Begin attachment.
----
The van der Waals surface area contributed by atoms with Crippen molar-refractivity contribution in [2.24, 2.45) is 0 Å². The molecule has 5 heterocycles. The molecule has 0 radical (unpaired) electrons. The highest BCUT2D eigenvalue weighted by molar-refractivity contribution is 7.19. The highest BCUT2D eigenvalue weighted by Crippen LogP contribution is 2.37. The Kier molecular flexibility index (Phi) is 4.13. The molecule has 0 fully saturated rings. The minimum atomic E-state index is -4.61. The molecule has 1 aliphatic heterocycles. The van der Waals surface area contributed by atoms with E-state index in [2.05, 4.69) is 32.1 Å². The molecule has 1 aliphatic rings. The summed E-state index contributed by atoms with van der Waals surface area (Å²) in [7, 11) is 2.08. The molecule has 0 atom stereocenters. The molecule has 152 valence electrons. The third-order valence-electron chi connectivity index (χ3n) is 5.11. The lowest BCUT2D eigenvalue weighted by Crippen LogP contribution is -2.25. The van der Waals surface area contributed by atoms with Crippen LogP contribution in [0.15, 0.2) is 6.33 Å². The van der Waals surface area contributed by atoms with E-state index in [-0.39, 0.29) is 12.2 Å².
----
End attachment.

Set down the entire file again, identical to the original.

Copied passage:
The van der Waals surface area contributed by atoms with Crippen molar-refractivity contribution in [2.24, 2.45) is 0 Å². The molecule has 5 heterocycles. The molecule has 0 radical (unpaired) electrons. The highest BCUT2D eigenvalue weighted by molar-refractivity contribution is 7.19. The highest BCUT2D eigenvalue weighted by Crippen LogP contribution is 2.37. The Kier molecular flexibility index (Phi) is 4.13. The molecule has 0 fully saturated rings. The minimum atomic E-state index is -4.61. The molecule has 1 aliphatic heterocycles. The van der Waals surface area contributed by atoms with E-state index in [2.05, 4.69) is 32.1 Å². The molecule has 1 aliphatic rings. The summed E-state index contributed by atoms with van der Waals surface area (Å²) in [7, 11) is 2.08. The molecule has 0 atom stereocenters. The molecule has 152 valence electrons. The third-order valence-electron chi connectivity index (χ3n) is 5.11. The lowest BCUT2D eigenvalue weighted by Crippen LogP contribution is -2.25. The van der Waals surface area contributed by atoms with Crippen LogP contribution in [0.15, 0.2) is 6.33 Å². The van der Waals surface area contributed by atoms with E-state index in [-0.39, 0.29) is 12.2 Å².